The economy of Chevy Chase, Maryland is driven by its close proximity to Washington DC and its location within Montgomery County. The town is home to many small businesses which provide services ranging from retail stores to professional offices.

The town’s commercial district is located along Wisconsin Avenue and features a variety of restaurants, shops, and other businesses. The area also hosts a number of special events throughout the year such as the annual Chevy Chase Day celebration which features music, food, and activities for all ages.

Chevy Chase also serves as a popular destination for those visiting the nation’s capital due to its easy access to downtown DC via the Metro Red Line or other forms of public transportation. This has helped create jobs in the hospitality industry as hotels and other accommodations have been built in recent years.

In addition to tourism, Chevy Chase is home to several major employers including, Marriott International, and Discovery Communications. These companies employ thousands of local residents in various industries such as technology, finance, media, education, healthcare, and more.

The town also has a vibrant arts community with several galleries showcasing local artists’ work as well as performing arts centers hosting plays and concerts throughout the year. Additionally, there are numerous parks located throughout Chevy Chase which provide recreational opportunities for both visitors and locals alike.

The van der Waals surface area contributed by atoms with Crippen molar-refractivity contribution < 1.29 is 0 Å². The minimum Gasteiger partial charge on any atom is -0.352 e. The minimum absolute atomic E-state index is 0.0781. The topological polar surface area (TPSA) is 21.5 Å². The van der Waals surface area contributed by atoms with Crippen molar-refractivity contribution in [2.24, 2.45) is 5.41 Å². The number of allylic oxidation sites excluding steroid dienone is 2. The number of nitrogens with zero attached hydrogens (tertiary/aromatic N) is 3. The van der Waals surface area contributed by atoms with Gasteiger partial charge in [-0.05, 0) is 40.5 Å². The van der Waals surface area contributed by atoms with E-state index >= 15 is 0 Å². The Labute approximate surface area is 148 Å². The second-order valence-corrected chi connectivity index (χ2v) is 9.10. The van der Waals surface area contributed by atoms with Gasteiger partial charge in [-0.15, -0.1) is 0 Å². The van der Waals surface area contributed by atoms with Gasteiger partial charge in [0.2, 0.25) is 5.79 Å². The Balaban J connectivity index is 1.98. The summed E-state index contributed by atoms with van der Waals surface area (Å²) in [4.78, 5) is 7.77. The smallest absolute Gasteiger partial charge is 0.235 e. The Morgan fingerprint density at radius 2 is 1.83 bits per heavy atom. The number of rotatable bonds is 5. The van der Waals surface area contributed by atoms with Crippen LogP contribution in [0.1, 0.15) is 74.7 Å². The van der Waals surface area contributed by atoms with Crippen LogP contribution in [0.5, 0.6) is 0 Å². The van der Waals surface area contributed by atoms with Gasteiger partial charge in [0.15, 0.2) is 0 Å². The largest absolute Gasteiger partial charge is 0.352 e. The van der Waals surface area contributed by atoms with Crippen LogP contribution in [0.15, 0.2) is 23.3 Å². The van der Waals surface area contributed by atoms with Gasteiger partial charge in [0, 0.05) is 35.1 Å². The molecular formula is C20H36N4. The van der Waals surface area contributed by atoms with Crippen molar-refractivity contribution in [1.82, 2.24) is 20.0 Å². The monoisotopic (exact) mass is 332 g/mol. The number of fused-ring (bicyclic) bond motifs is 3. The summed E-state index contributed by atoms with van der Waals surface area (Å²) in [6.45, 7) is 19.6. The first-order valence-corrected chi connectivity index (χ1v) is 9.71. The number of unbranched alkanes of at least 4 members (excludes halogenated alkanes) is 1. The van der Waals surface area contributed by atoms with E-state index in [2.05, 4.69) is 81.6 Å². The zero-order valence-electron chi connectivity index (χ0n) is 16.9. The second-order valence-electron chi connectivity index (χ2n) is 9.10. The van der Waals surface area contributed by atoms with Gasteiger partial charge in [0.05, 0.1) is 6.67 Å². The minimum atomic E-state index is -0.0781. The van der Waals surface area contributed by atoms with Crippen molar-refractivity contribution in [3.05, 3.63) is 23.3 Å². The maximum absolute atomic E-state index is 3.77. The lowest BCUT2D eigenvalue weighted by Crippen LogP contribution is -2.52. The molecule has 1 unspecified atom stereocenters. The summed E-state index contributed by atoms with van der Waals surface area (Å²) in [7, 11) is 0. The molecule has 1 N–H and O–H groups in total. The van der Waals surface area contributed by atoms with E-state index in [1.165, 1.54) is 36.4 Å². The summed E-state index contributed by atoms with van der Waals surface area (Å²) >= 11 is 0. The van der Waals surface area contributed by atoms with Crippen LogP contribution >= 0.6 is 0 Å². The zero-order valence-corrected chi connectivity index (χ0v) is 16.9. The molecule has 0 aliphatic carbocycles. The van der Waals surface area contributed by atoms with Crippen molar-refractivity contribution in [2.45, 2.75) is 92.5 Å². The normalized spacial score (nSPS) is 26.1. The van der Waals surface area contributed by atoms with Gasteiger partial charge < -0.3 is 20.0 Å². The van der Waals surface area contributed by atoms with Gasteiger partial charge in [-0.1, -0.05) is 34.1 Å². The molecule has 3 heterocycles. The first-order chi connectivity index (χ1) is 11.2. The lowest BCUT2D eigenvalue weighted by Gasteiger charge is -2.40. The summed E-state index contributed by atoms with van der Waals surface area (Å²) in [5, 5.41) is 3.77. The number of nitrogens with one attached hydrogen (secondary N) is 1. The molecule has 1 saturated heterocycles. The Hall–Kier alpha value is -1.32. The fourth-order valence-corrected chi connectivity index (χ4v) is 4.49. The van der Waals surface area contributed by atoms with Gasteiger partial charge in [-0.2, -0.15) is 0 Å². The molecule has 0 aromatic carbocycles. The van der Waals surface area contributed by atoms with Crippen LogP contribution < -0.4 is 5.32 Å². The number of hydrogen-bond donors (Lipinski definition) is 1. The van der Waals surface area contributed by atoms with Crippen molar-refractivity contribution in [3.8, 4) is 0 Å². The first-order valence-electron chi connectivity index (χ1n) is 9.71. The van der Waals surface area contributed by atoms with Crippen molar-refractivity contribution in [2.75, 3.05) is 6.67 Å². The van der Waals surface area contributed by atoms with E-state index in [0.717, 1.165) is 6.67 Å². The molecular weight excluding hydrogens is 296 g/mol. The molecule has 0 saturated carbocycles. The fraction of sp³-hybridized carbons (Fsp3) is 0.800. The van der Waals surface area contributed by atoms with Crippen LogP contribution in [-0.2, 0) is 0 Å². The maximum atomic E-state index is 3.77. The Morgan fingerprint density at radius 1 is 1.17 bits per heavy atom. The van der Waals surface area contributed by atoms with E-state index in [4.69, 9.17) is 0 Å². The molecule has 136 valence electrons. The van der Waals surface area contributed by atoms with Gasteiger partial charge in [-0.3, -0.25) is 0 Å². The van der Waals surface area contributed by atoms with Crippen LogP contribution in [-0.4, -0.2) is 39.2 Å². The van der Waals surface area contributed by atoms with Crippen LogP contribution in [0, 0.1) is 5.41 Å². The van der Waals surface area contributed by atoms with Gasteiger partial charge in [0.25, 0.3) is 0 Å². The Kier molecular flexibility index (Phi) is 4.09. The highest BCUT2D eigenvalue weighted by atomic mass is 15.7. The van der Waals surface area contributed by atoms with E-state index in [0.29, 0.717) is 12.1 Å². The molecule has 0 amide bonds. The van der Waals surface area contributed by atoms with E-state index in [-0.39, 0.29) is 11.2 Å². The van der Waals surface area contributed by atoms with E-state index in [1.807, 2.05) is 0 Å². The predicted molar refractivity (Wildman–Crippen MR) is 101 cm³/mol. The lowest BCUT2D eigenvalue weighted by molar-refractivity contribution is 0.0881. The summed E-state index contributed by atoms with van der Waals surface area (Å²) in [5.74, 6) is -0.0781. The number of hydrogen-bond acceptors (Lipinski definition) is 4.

Politics in Chevy Chase, Maryland

The politics in Chevy Chase, Maryland are governed by the local government which consists of a Mayor and six Councilmembers. This governing body is responsible for setting policies and regulations that affect the town, such as zoning laws and other land use regulations.

Chevy Chase residents take part in local elections which are held every two years to decide who will serve as Mayor and on the Town Council. The current Mayor is Mark Krupanski, who was first elected in 2019.

The Town Council is responsible for passing legislation that affects local businesses, neighborhoods, and other aspects of life in Chevy Chase. They also have oversight over the budget for the town which includes funding for public safety, infrastructure improvements, parks maintenance, and more.

At the state level, Chevy Chase is part of Maryland’s 8th Congressional District which is represented by Congressman Jamie Raskin. At the federal level, it is represented by Senator Chris Van Hollen and Senator Ben Cardin who both serve on various committees related to economic development and environmental protection.

Chevy Chase residents are actively engaged in politics with many participating in local organizations such as Neighborhood Watch groups or volunteering at community events. Additionally, there are several political action committees within town that work to advocate for issues important to residents such as education reform or environmental protection initiatives.

Overall, Chevy Chase is a politically active community that takes pride in its local government and is engaged in the larger political landscape of Maryland and beyond.